In some tissues such as skin, the steady-state is maintained, in part, due to a process of programmed cell death, in which the cells are genetically “programmed” to die after a certain period of time. A cell experiencing programmed cell death undergoes morphologic changes characteristic of apoptosis, including, for example, fragmentation of its DNA and collapse of its nucleus.
Apoptosis is particularly prominent during the development of an organism, where cells that perform transitory functions are programmed to die after their function no longer is required. In addition, apoptosis can occur in cells that have undergone major genetic alterations, thus providing the organism with a means to rid itself of defective and potentially cancer forming cells. Apoptosis also can be induced due to exposure of an organism to various external stimuli, including, for example, bacterial toxins, ethanol and ultraviolet radiation. Chemotherapeutic agents for treating cancer also are potent inducers of apoptosis.
The present invention relates to usage of FVII and/or FVIIa and/or another TF agonist and/or FVIIai and/or another TF antagonist in therapeutic treatment of pathological conditions that can be related to apoptosis.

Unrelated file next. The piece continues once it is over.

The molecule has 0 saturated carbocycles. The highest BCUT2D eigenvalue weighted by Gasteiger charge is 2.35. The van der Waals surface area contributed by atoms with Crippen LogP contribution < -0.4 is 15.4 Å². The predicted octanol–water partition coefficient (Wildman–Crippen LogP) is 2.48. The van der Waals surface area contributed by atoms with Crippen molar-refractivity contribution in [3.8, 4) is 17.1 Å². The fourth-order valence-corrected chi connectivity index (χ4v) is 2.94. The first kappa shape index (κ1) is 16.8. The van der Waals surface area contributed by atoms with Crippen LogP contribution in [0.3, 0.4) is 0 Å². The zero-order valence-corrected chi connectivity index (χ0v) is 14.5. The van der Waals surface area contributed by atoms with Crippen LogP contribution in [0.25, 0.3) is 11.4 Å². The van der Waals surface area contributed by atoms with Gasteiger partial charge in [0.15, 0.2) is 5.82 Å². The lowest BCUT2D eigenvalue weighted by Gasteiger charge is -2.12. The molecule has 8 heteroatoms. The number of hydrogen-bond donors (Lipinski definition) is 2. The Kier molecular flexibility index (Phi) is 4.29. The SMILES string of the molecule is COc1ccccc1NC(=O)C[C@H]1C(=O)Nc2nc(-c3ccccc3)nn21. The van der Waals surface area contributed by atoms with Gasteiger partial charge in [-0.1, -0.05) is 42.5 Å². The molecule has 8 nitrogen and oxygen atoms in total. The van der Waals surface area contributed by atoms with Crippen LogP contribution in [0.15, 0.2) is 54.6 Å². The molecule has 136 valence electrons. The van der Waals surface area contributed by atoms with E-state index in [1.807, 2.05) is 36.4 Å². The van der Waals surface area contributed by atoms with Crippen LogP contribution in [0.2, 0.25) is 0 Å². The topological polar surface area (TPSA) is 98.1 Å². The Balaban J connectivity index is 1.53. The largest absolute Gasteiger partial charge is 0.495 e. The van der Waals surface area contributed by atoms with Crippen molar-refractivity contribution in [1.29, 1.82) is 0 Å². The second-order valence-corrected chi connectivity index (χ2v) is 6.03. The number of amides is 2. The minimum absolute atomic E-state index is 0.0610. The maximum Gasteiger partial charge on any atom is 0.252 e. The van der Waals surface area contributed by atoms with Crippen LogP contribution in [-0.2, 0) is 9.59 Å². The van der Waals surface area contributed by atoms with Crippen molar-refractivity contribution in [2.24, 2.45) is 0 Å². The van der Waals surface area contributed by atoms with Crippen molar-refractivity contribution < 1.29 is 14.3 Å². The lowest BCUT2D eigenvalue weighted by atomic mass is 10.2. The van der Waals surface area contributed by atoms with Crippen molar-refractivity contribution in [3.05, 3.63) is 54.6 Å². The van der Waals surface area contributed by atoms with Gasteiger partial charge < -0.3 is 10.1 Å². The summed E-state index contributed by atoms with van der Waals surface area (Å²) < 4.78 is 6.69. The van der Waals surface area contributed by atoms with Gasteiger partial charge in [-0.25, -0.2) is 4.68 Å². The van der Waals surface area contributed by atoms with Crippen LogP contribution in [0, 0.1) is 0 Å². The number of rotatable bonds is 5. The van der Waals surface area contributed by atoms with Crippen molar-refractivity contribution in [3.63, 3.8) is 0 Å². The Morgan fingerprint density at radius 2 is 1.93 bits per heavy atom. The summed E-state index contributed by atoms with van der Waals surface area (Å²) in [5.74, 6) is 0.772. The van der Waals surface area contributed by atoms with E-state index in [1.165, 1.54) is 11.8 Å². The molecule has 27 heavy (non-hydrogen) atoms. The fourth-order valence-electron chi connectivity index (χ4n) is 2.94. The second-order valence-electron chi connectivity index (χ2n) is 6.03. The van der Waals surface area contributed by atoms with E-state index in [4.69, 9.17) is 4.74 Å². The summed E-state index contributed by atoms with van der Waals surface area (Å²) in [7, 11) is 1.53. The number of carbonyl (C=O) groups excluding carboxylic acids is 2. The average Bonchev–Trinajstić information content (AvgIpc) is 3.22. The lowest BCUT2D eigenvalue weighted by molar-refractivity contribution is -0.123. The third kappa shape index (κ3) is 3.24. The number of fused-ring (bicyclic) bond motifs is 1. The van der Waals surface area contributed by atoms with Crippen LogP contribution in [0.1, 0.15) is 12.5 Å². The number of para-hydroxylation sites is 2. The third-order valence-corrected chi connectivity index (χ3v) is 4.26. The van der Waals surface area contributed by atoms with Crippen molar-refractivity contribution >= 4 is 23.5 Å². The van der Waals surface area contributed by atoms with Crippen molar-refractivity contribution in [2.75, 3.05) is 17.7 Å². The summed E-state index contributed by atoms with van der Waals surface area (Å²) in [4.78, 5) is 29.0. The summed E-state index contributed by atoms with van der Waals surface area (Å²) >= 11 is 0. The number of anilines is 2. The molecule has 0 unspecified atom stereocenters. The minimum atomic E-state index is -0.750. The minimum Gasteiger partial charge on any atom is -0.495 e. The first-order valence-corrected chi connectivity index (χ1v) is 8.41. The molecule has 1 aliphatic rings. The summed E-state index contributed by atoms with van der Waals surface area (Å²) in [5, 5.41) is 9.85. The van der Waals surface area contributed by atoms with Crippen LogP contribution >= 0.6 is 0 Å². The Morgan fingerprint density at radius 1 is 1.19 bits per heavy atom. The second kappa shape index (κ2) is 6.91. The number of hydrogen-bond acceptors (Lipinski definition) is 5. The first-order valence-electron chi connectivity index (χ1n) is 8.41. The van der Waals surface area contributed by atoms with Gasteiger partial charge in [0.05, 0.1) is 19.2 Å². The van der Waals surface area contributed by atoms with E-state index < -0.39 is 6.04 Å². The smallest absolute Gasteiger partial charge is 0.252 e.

Generally, the blood components, which participate in what has been referred to as the coagulation “cascade” are proenzymes or zymogens, enzymatically inactive proteins, which are converted to proteolytic enzymes by the action of an activator, itself an activated clotting factor. Coagulation factors that have undergone such a conversion and generally referred to as “active factors”, and are designated by the addition of the letter “a” to the name of the coagulation factor (e.g. factor VIIa).
The term “FVII” or “factor VII” means “single chain” (zymogenic) coagulation factor VII. The term “Factor VIIa”, or “FVIIa” means “two chain” activated coagulation factor VII cleaved by specific cleavage at the Arg152-IIe153 peptide bond. FVII and FVIIa may be purified from blood or produced by recombinant means. It is evident that the practice of the methods described herein is independent of how the purified factor VIIa is derived and, therefore, the present invention is contemplated to cover use of any factor FVII or FVIIa preparations suitable for use herein. Preferred are human FVIIa.